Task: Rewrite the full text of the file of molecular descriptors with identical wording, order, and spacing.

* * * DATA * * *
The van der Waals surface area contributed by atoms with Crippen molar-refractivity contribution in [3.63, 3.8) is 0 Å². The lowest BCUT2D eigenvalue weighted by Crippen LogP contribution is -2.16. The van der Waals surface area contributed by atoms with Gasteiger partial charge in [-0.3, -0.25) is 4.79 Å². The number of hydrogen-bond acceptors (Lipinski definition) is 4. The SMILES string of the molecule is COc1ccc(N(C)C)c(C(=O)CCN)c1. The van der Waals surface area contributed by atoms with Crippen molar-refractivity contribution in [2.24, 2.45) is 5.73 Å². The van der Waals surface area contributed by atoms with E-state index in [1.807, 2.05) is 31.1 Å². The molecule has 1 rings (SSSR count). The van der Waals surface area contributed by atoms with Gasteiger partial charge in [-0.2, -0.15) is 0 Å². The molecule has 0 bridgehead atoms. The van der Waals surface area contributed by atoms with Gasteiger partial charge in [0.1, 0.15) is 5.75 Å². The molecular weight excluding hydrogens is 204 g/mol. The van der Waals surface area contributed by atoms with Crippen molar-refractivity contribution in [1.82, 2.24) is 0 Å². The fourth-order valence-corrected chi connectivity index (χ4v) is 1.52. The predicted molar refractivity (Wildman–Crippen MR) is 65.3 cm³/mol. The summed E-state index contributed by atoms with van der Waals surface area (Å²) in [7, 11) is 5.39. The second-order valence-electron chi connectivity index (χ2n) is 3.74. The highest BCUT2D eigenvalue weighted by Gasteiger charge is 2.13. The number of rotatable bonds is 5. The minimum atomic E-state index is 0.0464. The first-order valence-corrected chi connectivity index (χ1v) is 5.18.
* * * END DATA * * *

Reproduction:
The van der Waals surface area contributed by atoms with Crippen molar-refractivity contribution in [3.63, 3.8) is 0 Å². The lowest BCUT2D eigenvalue weighted by Crippen LogP contribution is -2.16. The van der Waals surface area contributed by atoms with Gasteiger partial charge in [-0.3, -0.25) is 4.79 Å². The number of hydrogen-bond acceptors (Lipinski definition) is 4. The SMILES string of the molecule is COc1ccc(N(C)C)c(C(=O)CCN)c1. The van der Waals surface area contributed by atoms with Crippen molar-refractivity contribution in [2.24, 2.45) is 5.73 Å². The van der Waals surface area contributed by atoms with E-state index in [1.807, 2.05) is 31.1 Å². The molecule has 1 rings (SSSR count). The van der Waals surface area contributed by atoms with Gasteiger partial charge in [-0.2, -0.15) is 0 Å². The molecule has 0 bridgehead atoms. The van der Waals surface area contributed by atoms with Gasteiger partial charge in [0.1, 0.15) is 5.75 Å². The molecular weight excluding hydrogens is 204 g/mol. The van der Waals surface area contributed by atoms with Crippen molar-refractivity contribution in [1.82, 2.24) is 0 Å². The fourth-order valence-corrected chi connectivity index (χ4v) is 1.52. The predicted molar refractivity (Wildman–Crippen MR) is 65.3 cm³/mol. The summed E-state index contributed by atoms with van der Waals surface area (Å²) in [7, 11) is 5.39. The second-order valence-electron chi connectivity index (χ2n) is 3.74. The highest BCUT2D eigenvalue weighted by Gasteiger charge is 2.13. The number of rotatable bonds is 5. The minimum atomic E-state index is 0.0464. The first-order valence-corrected chi connectivity index (χ1v) is 5.18.